Tuesday, 28 January 2014

Diastasis Recti

When I was out running with the mum's running club last Thursday night I was chatting with one of my friends (also an American living in the UK) and she asked me 'What actually  is Diastasis Recti?'

Good question! I have mentioned on the blog previously that after the birth of my second son, Dylan, I was diagnosed with a severe case of Diastasis Recti. Which is:

a disorder defined as a separation of the rectus abdominis muscle into right and left halves. Normally, the two sides of the muscle are joined at the linea alba at the body midline. It is essentially a cosmetic condition, with no associated morbidity or mortality.

  • Women are more susceptible to develop diastasis recti when over the age of 35, high birth weight of child, multiple birth pregnancy, and multiple pregnancies. Additional causes can be attributed to excessive abdominal exercises during the first trimester of pregnancy. (from Wikipedia)

Strangely, the main causes listed did not apply to me. I wasn't older than 35 at either of my boys' births, both boys weighed in the low 7lb range, I didn't have multiples, I wasn't exercising my abs at all besides some light yoga before my sons' births... but it was after my second birth that I realized I had it.

According to my doctor, there really isn't much that can be done to correct it aside from having surgery which is basically a tummy tuck. However, because that is considered a cosmetic procedure it is not covered on the National Health Service over here and is only performed when the woman is 100% certain that she will not have any more children.
Note: If you search Diastasis Recti online, you will find lots of 'systems' that are supposed to help reduce the separation of the abdominals but I can not comment on any of these as I have not tried them.
I didn't investigate the surgical procedure to correct my Diastasis Recti much further either, as at this time, it really is not for me- for the following reasons: I may have another baby at some point, I am really really scared of surgeries especially for cosmetic reasons and I really want to exhaust all other possible options before I have a serious surgery.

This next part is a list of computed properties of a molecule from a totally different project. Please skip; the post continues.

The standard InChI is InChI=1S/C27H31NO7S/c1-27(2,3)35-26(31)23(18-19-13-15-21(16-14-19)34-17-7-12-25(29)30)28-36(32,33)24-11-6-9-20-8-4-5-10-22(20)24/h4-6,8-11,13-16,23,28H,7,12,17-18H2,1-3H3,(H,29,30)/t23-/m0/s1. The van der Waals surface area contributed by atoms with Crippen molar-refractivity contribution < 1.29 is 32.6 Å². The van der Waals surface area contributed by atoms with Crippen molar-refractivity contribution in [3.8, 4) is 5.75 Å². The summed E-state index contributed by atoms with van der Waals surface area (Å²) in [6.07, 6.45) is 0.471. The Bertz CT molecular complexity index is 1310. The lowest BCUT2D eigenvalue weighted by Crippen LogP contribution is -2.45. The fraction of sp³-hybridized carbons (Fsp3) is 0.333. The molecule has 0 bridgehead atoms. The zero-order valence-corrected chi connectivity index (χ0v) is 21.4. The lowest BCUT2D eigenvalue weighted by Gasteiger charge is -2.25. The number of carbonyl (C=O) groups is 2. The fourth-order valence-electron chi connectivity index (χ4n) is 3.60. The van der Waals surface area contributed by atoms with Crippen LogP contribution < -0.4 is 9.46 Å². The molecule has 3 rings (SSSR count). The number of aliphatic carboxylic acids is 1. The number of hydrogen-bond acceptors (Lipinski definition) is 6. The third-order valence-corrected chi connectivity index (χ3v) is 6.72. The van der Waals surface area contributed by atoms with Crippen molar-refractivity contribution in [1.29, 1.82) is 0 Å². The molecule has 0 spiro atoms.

So, that being said, I opted to have some physio therapy (in which I was given a couple of simple exercises to work on every day) and was then recommended Pilates. It was also suggested that I  lose a bit of weight so that there was less pressure on my very weak abdominals (I was still 20lbs over my pre-second baby weight and slightly over weight for my frame). I was also advised not to do traditional sit-ups or crunches as they may further exacerbate the separation of my abdominals.

I started taking Pilates at the beginning of December and so far I love it! I take the class once a week at my local gym and we'll see how things go but I may take another class if I can. I have also taken a serious look at how I eat and have begun to get back on track with healthier options using Weight Watchers ProPoints.
Note: I am not using Weight Watchers as a diet (I am now in a healthy weight range) but rather as a guide to help me get back on track with portion control and choosing healthier food options. This is a lifestyle 'adjustment' for me. (Also, I am in no way affiliated with Weight Watchers and pay out of my own pocket for my monthly subscription)

So far, things have progressed very slowly with reducing the separation of my abs and of course it probably doesn't help that I had such a late diagnosis (I only found out about this condition when my youngest was one!! Um...why do I still look about 5 months pregnant??) but the good news is that things are starting to look and feel better in my stomach/abdominal area.

Still a little round in the belly (sorry no naked belly shot as I also have a umbilical hernia which is not pretty)
I know being a mum I may never have my old body back and I am totally OK with that. After all I have two absolutely gorgeous boys to be with everyday, they mean the world to me and they are more than worth it!

**Please note (again), these are my opinions on my specific experience with Diastasis Recti. I am not a medical professional. Many women have variations of symptoms with Diastasis Recti and what was suggested to me may not be right for someone else. With this in mind some women suffer tremendous pain with this condition and the surgical procedure is not cosmetic for them and in fact very necessary. I am not at all against having the procedure it is just not for me at this time.

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